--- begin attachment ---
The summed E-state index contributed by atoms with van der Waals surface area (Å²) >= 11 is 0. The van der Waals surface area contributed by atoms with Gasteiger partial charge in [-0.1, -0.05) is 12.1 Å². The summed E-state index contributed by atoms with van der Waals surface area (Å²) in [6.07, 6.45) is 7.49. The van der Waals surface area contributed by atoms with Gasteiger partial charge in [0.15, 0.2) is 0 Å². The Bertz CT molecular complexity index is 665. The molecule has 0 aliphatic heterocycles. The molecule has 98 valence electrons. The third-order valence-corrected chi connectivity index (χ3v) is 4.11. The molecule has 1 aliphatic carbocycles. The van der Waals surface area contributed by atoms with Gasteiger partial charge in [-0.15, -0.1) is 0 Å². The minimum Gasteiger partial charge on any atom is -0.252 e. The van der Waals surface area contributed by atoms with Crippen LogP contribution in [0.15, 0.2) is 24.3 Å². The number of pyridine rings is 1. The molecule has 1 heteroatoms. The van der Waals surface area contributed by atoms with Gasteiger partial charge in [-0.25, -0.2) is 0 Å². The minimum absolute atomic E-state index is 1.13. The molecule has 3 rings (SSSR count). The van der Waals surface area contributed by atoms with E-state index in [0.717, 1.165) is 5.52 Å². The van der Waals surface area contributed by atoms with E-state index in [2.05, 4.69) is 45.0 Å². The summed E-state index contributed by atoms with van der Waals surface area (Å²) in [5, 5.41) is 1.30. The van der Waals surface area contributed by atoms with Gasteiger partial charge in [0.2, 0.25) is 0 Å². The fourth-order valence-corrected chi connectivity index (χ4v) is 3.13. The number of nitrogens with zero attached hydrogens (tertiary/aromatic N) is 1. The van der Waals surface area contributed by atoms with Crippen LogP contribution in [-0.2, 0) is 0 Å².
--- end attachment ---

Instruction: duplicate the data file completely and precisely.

The summed E-state index contributed by atoms with van der Waals surface area (Å²) >= 11 is 0. The van der Waals surface area contributed by atoms with Gasteiger partial charge in [-0.1, -0.05) is 12.1 Å². The summed E-state index contributed by atoms with van der Waals surface area (Å²) in [6.07, 6.45) is 7.49. The van der Waals surface area contributed by atoms with Gasteiger partial charge in [0.15, 0.2) is 0 Å². The Bertz CT molecular complexity index is 665. The molecule has 0 aliphatic heterocycles. The molecule has 98 valence electrons. The third-order valence-corrected chi connectivity index (χ3v) is 4.11. The molecule has 1 aliphatic carbocycles. The van der Waals surface area contributed by atoms with Gasteiger partial charge in [-0.15, -0.1) is 0 Å². The minimum Gasteiger partial charge on any atom is -0.252 e. The van der Waals surface area contributed by atoms with Crippen LogP contribution in [0.15, 0.2) is 24.3 Å². The number of pyridine rings is 1. The molecule has 1 heteroatoms. The van der Waals surface area contributed by atoms with Gasteiger partial charge in [-0.25, -0.2) is 0 Å². The minimum absolute atomic E-state index is 1.13. The molecule has 3 rings (SSSR count). The van der Waals surface area contributed by atoms with E-state index in [0.717, 1.165) is 5.52 Å². The van der Waals surface area contributed by atoms with E-state index in [2.05, 4.69) is 45.0 Å². The summed E-state index contributed by atoms with van der Waals surface area (Å²) in [5, 5.41) is 1.30. The van der Waals surface area contributed by atoms with Gasteiger partial charge in [0.2, 0.25) is 0 Å². The fourth-order valence-corrected chi connectivity index (χ4v) is 3.13. The number of nitrogens with zero attached hydrogens (tertiary/aromatic N) is 1. The van der Waals surface area contributed by atoms with Crippen LogP contribution in [-0.2, 0) is 0 Å².